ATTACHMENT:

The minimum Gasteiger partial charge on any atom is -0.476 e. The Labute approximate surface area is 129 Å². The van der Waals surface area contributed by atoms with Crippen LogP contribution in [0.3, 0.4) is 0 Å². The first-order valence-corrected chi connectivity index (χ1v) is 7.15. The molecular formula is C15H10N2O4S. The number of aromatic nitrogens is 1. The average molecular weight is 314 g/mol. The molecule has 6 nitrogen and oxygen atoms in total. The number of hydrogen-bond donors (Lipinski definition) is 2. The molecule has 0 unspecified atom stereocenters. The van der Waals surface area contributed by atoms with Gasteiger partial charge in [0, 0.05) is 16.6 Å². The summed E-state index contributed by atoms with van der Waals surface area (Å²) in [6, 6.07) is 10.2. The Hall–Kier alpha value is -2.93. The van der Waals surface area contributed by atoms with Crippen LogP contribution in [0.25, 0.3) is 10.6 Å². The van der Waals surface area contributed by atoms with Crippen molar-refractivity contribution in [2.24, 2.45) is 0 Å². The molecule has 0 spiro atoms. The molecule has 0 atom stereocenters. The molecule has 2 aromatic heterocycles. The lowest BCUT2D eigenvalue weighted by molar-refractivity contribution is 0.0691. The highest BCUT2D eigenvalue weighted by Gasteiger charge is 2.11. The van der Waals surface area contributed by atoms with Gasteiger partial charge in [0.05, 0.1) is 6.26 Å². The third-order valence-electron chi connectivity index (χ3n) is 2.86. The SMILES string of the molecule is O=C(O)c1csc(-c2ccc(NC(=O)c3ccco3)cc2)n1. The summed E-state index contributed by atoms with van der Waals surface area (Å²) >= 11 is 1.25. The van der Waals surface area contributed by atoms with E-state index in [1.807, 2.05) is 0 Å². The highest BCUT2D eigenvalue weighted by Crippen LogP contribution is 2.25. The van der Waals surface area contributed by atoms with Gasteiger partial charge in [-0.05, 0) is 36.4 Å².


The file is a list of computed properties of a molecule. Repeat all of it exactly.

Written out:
The minimum Gasteiger partial charge on any atom is -0.476 e. The Labute approximate surface area is 129 Å². The van der Waals surface area contributed by atoms with Crippen LogP contribution in [0.3, 0.4) is 0 Å². The first-order valence-corrected chi connectivity index (χ1v) is 7.15. The molecular formula is C15H10N2O4S. The number of aromatic nitrogens is 1. The average molecular weight is 314 g/mol. The molecule has 6 nitrogen and oxygen atoms in total. The number of hydrogen-bond donors (Lipinski definition) is 2. The molecule has 0 unspecified atom stereocenters. The van der Waals surface area contributed by atoms with Gasteiger partial charge in [0, 0.05) is 16.6 Å². The summed E-state index contributed by atoms with van der Waals surface area (Å²) in [6, 6.07) is 10.2. The Hall–Kier alpha value is -2.93. The van der Waals surface area contributed by atoms with Crippen LogP contribution in [0.25, 0.3) is 10.6 Å². The van der Waals surface area contributed by atoms with Crippen molar-refractivity contribution in [2.24, 2.45) is 0 Å². The molecule has 0 spiro atoms. The molecule has 0 atom stereocenters. The molecule has 2 aromatic heterocycles. The lowest BCUT2D eigenvalue weighted by molar-refractivity contribution is 0.0691. The highest BCUT2D eigenvalue weighted by Gasteiger charge is 2.11. The van der Waals surface area contributed by atoms with Gasteiger partial charge in [0.05, 0.1) is 6.26 Å². The third-order valence-electron chi connectivity index (χ3n) is 2.86. The SMILES string of the molecule is O=C(O)c1csc(-c2ccc(NC(=O)c3ccco3)cc2)n1. The summed E-state index contributed by atoms with van der Waals surface area (Å²) >= 11 is 1.25. The van der Waals surface area contributed by atoms with E-state index in [1.807, 2.05) is 0 Å². The highest BCUT2D eigenvalue weighted by Crippen LogP contribution is 2.25. The van der Waals surface area contributed by atoms with Gasteiger partial charge in [-0.05, 0) is 36.4 Å².